Severe hyperfibrinolysis
An example of severe hyperfibrinolysis using rotational thromboelastometry. (Image source: Anesthesia & Analgesia)

A patient is bleeding profusely and needs blood.  Do you measure hematocrit and conduct viscoelastic tests, e.g., thromboelastography, to determine which blood products are needed? Alternatively, do you give a fixed ratio of blood to fresh frozen plasma?  No matter which approach is used, quick decision-making skills and therapy are required.

Drs. Herbert Schöchl and Christoph J. Schlimp, Department of Anaesthesiology and Intensive Care, AUVA Trauma Hospital, Salzburg, Austria, and Ludwig Boltzmann Institute for Experimental and Clinical Traumatology, Vienna, Austria, compared these two methods of therapy for just such a scenario.  Their work will be published in a future issue of Anesthesia & Analgesia in the review article “Trauma Bleeding Management: The Concept of Goal-Directed Primary Care.”

Tests such as prothrombin time (PT), prothrombin index, International Normalized Ratio (INR), and/or activated partial thromboplastin time (aPTT) can be used, but processing the results can take an hour. The bleeding patient might die if therapy is delayed awaiting laboratory studies.  Viscoelastic measurements such as rotational thromboelastometry (ROTEM®) and thromboelastography (TEG®) can provide real-time assessment of coagulation status.

Earlier work showed that use of a ratio of FFP:RBC of 2:3 would correct coagulation when treating major bleeding.  In a study of major bleeding at a combat support hospital, mortality was less when a FFP:RBC ratio of 1:1.4 was used.  All studies of this type have been retrospective.  Such observational studies can have survivor bias: patients with a worse prognosis might have been given more blood compared to FFP and patients could have died after receiving blood but before they received FFP, particularly since blood can be given immediately while FFP takes time to thaw.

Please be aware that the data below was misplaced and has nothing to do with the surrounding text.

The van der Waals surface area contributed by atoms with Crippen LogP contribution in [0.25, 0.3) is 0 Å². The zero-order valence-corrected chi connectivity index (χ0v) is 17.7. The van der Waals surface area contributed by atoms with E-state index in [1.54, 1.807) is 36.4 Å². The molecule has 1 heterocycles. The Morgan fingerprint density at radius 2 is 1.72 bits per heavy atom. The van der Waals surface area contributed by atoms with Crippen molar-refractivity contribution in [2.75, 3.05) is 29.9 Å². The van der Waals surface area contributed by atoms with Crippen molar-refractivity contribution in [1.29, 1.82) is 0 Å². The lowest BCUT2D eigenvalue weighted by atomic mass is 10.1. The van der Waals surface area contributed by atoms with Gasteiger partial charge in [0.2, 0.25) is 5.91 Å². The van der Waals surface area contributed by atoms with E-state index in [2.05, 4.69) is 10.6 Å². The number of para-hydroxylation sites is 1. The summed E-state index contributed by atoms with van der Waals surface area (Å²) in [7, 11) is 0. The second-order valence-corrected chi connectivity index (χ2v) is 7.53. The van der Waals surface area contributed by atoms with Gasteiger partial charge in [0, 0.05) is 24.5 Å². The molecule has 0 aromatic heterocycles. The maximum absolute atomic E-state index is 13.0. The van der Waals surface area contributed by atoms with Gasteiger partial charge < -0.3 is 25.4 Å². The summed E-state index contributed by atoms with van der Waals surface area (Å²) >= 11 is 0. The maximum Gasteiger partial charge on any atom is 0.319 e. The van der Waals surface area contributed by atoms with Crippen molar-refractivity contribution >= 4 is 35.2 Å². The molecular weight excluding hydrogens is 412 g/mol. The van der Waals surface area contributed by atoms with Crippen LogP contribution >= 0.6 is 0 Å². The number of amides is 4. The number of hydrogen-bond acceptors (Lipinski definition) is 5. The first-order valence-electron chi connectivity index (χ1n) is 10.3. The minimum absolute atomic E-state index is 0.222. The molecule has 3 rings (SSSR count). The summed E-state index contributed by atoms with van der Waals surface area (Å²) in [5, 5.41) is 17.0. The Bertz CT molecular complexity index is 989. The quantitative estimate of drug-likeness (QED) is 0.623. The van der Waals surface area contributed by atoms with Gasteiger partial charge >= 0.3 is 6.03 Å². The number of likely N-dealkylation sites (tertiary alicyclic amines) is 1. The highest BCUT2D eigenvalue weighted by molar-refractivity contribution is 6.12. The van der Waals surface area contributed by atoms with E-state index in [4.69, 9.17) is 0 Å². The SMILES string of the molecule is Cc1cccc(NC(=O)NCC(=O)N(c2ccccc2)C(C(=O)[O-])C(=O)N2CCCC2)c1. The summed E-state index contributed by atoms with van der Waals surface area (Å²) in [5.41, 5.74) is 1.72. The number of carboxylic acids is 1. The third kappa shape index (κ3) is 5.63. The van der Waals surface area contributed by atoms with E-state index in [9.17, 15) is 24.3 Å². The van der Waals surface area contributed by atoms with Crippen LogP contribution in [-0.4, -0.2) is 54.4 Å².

When viscoelastic monitors are used, hemostatic therapy can be goal directed.  Hyperfibrinolysis can be detected using such monitors. Objective evidence of hyperfibrinolysis can be specifically treated, tranexamic acid (TXA), which inhibits fibrinolysis.  Similarly, inadequate clot strength can be treated with fibrinogen supplementation to improve clot strength.  Fibrinogen can be quickly reconstituted without having to thaw or cross-match.  Similarly, the use of cryoprecipitate can be goal directed, if cryoprecipitate is available (it has been withdrawn in many European countries due to safety concerns).

No study of outcome has been performed that has compared the use of goal-directed coagulation management to using fixed PC:FFP ratios. Nevertheless, guided use of fibrinogen supplements is faster since the time required to allow FFP to thaw is avoided.  Prospective studies comparing the two techniques are needed.